For the final weekend of the Virginia gubernatorial campaign, both Terry McAuliffe, the Democratic candidate, and Ken Cuccinelli—his Republican competitor—are crossing the state to close their arguments and galvanize their supporters. As a reporter in D.C., it would be easy enough to make the 30 minute drive into Northern Virginia and watch both candidates do their business. But Virginia is a state of many regional flavors, and I was curious to see if either campaign’s rhetoric varied from area to area. And so, early this morning, I made my way to the Richmond area for a “Get Out the Vote” rally for Cuccinelli at the campaign’s Chesterfield “Victory office.”
The drive to Central Virginia isn’t long, and benefits from excellent scenery. Here, fall doesn’t just happen, it plows through and announces its presence. The route is dense with foliage, all splashed in vivid hues of burgundy, gold, and amber. Chesterfield isn’t the most vibrant area of Virginia, and I was expecting a small event in the bare parking lot of a suburban strip mall. The “rally” was small—just a few dozen people, including teenagers and one U.Va student in a blue blazer and orange pants—but the organizers had found the nicest office I’ve ever seen: A colonial-style building—in a complex of similar offices—next to a small, presumably affluent neighborhood of just few homes.
Cuccinelli was a little late for the event, and as the crowd waited, an organizer asked everyone to gather near the “stage,” which was just a mic, two speakers, and a sedan-sized “Cuccinelli for Virginia” sign. I used the time to speak to Dick Webb, a retired engineer and former globe-trotter who alternated between high praise for the attorney general—“This was a guy who founded a campus organization to stop rape, how could he be against women?”—and stories of his time abroad. “I once spent seven months in Italy,” he told me, “Living in the heart of the communist labor movement. I learned a lot of lessons, and even brought one of my co-workers back to the states to show him what America was really like.”
Dick had knocked on dozens of doors for Cuccinelli, and was convinced that—if he could just sit you down and give you the facts—you’d have no reason not to support the gubernatorial candidate. “He’s honest and ethical,” Dick said, “the right man for the job.”
After introductions from Pat Mullins—current chairmen of the Virginia Republican Party—and a local activist, Cuccinelli took the mic with his wife, Teiro. Clad in a campaign casual of oversized jeans, a blue oxford button-down, and a navy blazer—thanks to the unseasonably warm weather, no one had to layer up—Cuccinelli began with the usual barrage of attacks on Terry McAuliffe, who he dismissed as unethical, unscrupulous, and untrustworthy. “We don’t want his D.C. and Chicago politics in Virginia,” he said to the crowd.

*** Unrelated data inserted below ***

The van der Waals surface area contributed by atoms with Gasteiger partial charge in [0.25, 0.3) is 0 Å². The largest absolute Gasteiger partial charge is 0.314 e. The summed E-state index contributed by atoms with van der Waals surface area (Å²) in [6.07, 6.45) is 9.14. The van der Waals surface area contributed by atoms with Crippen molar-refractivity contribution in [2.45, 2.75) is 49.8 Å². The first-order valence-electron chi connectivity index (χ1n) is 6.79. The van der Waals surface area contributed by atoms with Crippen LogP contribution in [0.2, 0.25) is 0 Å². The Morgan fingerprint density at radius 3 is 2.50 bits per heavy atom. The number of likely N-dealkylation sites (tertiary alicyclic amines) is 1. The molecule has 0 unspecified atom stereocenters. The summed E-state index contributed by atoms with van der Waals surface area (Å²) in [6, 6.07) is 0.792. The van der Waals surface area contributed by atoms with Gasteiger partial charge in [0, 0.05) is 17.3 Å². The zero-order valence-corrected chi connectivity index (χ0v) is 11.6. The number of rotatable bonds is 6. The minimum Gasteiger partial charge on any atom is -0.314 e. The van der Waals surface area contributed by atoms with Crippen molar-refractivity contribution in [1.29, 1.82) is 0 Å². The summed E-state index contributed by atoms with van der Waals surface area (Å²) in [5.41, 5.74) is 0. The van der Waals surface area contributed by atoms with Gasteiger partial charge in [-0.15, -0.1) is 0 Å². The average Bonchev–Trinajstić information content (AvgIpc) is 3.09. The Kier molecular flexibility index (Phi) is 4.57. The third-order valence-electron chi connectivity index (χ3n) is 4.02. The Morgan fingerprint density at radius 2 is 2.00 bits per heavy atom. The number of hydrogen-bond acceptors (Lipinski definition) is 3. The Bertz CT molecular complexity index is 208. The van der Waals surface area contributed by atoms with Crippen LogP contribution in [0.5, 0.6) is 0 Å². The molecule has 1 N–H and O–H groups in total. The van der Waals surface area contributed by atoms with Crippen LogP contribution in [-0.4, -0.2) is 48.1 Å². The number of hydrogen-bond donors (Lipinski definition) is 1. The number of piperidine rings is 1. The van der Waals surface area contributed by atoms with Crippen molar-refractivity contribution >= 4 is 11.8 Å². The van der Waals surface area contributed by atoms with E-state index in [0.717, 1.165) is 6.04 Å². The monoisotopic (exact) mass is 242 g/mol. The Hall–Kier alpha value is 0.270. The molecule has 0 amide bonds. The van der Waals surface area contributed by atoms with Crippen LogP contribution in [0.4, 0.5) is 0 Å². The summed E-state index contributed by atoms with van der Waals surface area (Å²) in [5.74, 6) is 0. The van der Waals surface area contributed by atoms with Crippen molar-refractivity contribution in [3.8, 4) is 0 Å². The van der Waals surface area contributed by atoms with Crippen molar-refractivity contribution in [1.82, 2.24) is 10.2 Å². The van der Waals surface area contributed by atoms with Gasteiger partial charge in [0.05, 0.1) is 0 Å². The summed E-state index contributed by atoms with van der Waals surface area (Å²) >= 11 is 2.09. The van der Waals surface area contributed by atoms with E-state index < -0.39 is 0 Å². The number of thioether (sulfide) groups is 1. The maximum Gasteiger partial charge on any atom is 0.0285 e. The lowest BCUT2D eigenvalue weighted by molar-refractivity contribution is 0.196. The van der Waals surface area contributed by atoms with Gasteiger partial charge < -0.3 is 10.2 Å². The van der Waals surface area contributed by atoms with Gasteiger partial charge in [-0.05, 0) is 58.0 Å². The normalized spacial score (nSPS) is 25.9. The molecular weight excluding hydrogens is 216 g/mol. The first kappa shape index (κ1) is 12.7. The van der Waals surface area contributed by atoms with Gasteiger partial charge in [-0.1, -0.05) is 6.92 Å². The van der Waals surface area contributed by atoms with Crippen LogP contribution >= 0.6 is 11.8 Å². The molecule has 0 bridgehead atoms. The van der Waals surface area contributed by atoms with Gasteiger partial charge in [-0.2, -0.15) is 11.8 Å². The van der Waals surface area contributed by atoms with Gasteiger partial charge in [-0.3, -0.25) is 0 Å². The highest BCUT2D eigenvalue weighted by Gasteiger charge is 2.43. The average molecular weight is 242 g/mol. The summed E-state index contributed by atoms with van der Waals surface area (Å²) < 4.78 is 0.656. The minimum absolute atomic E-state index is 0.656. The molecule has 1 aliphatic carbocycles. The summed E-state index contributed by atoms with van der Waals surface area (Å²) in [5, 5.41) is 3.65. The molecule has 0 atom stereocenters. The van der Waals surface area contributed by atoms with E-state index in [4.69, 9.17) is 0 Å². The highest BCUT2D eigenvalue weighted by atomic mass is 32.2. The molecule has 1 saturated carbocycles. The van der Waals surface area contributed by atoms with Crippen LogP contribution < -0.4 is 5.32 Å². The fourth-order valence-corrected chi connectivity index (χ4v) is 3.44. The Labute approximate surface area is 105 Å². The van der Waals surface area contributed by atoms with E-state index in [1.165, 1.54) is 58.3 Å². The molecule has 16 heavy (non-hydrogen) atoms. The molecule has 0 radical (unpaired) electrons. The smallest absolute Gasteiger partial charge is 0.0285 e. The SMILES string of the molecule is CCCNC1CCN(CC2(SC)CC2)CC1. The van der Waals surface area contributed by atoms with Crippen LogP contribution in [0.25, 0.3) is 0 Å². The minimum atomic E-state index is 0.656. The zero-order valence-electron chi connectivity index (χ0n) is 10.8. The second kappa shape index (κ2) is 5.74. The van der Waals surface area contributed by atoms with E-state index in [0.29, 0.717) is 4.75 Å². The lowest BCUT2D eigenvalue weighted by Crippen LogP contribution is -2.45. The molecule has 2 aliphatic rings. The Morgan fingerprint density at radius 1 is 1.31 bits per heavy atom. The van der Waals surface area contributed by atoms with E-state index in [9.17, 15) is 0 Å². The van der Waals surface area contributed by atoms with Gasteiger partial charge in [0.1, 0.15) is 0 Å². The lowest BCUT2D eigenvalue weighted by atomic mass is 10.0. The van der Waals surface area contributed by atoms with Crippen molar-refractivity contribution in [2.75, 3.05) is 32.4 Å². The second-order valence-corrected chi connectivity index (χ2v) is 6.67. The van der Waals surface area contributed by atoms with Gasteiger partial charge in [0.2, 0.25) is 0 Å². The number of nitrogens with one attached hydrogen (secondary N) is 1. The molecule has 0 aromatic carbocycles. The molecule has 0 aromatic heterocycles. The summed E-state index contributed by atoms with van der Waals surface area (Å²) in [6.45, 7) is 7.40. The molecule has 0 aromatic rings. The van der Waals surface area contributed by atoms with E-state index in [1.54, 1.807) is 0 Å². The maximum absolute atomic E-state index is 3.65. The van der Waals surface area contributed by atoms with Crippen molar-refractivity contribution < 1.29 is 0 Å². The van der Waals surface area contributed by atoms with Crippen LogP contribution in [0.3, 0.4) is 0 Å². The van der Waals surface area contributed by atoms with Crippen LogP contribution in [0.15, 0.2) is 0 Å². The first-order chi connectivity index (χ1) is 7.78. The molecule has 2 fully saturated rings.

These were core supporters and this was red meat; a long list of anti-McAuliffe complaints and declarations of conservative bona fides. “[McAuliffe] didn’t think Obamacare was big enough; I tried to stop it immediately,” explained Cuccinelli, emphasizing his opposition to both spending and Obamacare, “and as you might expect, Terry says more government without having any idea of how it works.” He went down the list, hitting McAuliffe for his scandals, union relationships, and cozy relationship to business interests. Under McAuliffe, Cuccinelli warned, the state’s coal mines would be shutdown and poor Virginians would lose thousands of jobs.
Since this was a rally with a purpose, Cuccinelli emphasized the importance of getting out the vote. “We don’t need to convince anyone else,” he said, “we just need to turn them out.” What's more, he asked his supporters not to pay attention to the polls, “We all know polls are meaningless at this point,” he said, “They all show one or two point margins.”
The crowd ate this up, but the truth is that only losing candidates talk like this, and if the actual polls are any indication, Cuccinelli is on his way to defeat. According to the Real Clear Politics average, McAuliffe leads by 7.5 points. It’s possible for that lead dissipate in the final days of the campaign, but it’s not likely. And Cuccinelli’s running mate—E.W. Jackson, who was also out this morning with a sparsely attended rally in Virginia Beach—is almost certain to lose in a landslide to his opponent, State Senator Ralph Northam.
The only competitive race on the ballot is the attorney general contest, which pits Republican State Senator Mark Obenshain of Harrison against Democratic State Senator Mark Herring of Fairfax County. But, so far, Herring has been able to tar Obenshain—a staunch social conservative himself—as an extremist in the mold of Cuccinelli, giving him a small lead.
Virginia Republicans will have a painful Tuesday next week. The only question is whether they’ll deal with it by changing course, or follow the self-destructive lead of their GOP colleagues in Washington.